Between September 30 and October 1, BBC News and Al-Jazeera Asia ran headlines such as “Indian man lynched over beef rumors” and “Indian mob kills man over beef eating rumors.” While the headiness may seem absurd, in the Indian context of right-wing Hindu nationalism and politics, the connection is plausible. What does eating beef in India have to do with the hegemonic rule of Hindu nationalism in India? The answer lies with India’s Hindu nationalist leaders such as Manohar Lal Khattar of Bhartiya Janata Party (BJP) who insists simply that Indians should not eat beef, as cows are sacred to Hindus. Never mind the fact that apart from 80% of the population who are Hindus, the nation also has the other 20% comprised of various religious minority groups including Christians, and Muslims for whom beef consumption is not a religious issue. For beef consumers in India (Hindus and non-Hindus alike), eating beef has become a problematic choice, both politically and financially. IBTimes reported that 24 out of 29 states have banned both beef slaughter and consumption, and slapped on penalties including jail time and fines.
Governmental interference in personal food choices erupted violently in a recent Dadri lynching where a Muslim man, Mohammed Akhlaq, became a victim of a Hindu mob. Al-Jazeera reported that the mob had been egged on by announcements from their local temple stating a false rumor that a cow had been slaughtered. This incident is not an isolated event of mob violence but rather a reflection of hegemonic right wing Hindu nationalist agenda which seeks to homogenize the entire nation into their version of “Hinduness.” Tensions continue to simmer precisely because political leaders such as Manohar Lal Khattar, a BJP member and current Chief Minister of the state of Haryana, preach that “Muslims can continue to live in [India] but they will have to give up eating beef.” His statement raises the question of the “rightful” place for Muslims, which according to him is somewhere outside of India if they persist in beef consumption. Similar discourse followed from Mukhtar Abbas Naqvi, who stated that people who desire to consume beef should go to “Pakistan or Arab countries or any other part of world where it is available.” It seems that politicians in favor of the beef ban have forgotten that as citizens of a democratic and secular nation, Indians need not refrain from certain dietary behaviors in order to guarantee the continuity of their citizenship, neither do they need to travel outside of the nation to consume meat which already is exported by the nation.
The oppressive food politics has given way to beef related violence by BJP members in other parts of India. MLA (Member of Legislative Assembly) engineer Rashid was beaten up by other BJP MLA’s for having hosted a beef party in the MLA hostel. In another instance in the southern state of Kerala, around 20 BJP members wrecked havoc at a beef festival hosted by students by throwing the food and setting the containers on fire. Violent incidents aside, beef had become a polarizing aspect in the recent elections held in the state of Bihar, as BJP leader Sushil Kumar Modi asked voters to choose between leaders who support beef consumption and leaders who would ban beef slaughter and consumption. This statement came after political rival Lalu Yadav stated the simple truth that there are Hindus who consume beef. Yadav’s statement drew heavy criticism and he was forced to retract his statement.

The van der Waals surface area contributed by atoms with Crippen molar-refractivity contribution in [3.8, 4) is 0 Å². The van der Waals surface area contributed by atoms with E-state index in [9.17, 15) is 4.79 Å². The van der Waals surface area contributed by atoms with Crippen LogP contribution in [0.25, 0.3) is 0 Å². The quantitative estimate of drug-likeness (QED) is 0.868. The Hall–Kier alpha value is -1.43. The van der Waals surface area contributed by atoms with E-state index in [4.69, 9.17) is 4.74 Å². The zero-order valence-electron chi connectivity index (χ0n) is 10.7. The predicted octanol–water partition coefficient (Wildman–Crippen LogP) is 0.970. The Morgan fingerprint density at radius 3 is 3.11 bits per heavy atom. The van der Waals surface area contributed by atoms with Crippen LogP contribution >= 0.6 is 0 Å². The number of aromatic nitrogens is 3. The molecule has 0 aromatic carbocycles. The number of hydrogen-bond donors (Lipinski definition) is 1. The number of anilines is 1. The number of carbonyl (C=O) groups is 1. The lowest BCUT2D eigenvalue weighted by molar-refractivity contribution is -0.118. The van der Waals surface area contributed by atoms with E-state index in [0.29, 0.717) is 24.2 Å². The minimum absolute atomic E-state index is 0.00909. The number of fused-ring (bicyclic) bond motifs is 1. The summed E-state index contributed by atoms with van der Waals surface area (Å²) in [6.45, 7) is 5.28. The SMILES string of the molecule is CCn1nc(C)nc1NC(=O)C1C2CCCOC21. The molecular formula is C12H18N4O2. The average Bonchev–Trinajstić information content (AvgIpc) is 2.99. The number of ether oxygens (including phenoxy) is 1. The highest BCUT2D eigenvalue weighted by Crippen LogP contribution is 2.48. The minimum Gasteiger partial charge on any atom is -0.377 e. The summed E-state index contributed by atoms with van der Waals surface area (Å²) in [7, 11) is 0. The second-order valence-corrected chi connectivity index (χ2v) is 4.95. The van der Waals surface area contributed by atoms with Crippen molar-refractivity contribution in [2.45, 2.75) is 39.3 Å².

The politics of beef extends to forced religious conversions as well. There is the deplorable case of the ghar wapsi (homecoming) movements hosted by Hindu nationalist and fundamentalist groups such as the RSS (Rashtriya Samaj Seva), a sister branch of the political party BJP, who are forcibly converting Muslims and Christians “back” to Hinduism. The goals of these groups are quite simple; they want to bring back their fellow “wayward” Muslim and Christian citizens by returning them to the “rightful” practices of Hinduism. The dream of a homogenized Hindu nation of non-beef eating citizens is being realized partially by Vishwa Hindu Parishad (VHP), who promised Hindu converts that they would be free to choose their caste after conversion. While VHP may consider their offer generous, the irony remains that Hinduism’s traditional stance on caste is that a person does not choose but is born into their caste, thereby limiting fluidity of movement in the caste hierarchy. The caste system has been used as a social hierarchy to determine who is entailed what benefits in society and will only lead to further divisions in an already divided nation.
Unnecessary and undemocratic governmental interference in a citizen’s private choice of religion and food reveals a problematic discourse of “us vs. them” rhetoric, pitting the nation’s minority population as outliers. The oppressive governmental rule also points to the subjugation of basic rights that every Indian citizen should be able to exercise freely, namely freedom to eat the food they want and to practice the religion of their choice. The paradox remains that despite India’s rich diversity in language, religions, customs, and cultures, there is an oppressive hand of Hindu fundamentalist rule that seeks to create a homogenized culture. The unfortunate truth remains that the leaders who should be leading a unified country are doing their best to divide its people.
Image via Shiju Sugunan.
Arpita Mandal is a PhD candidate in English at the University of Connecticut with an interest in human rights, post colonial studies, and Arabic and Anglophone literature.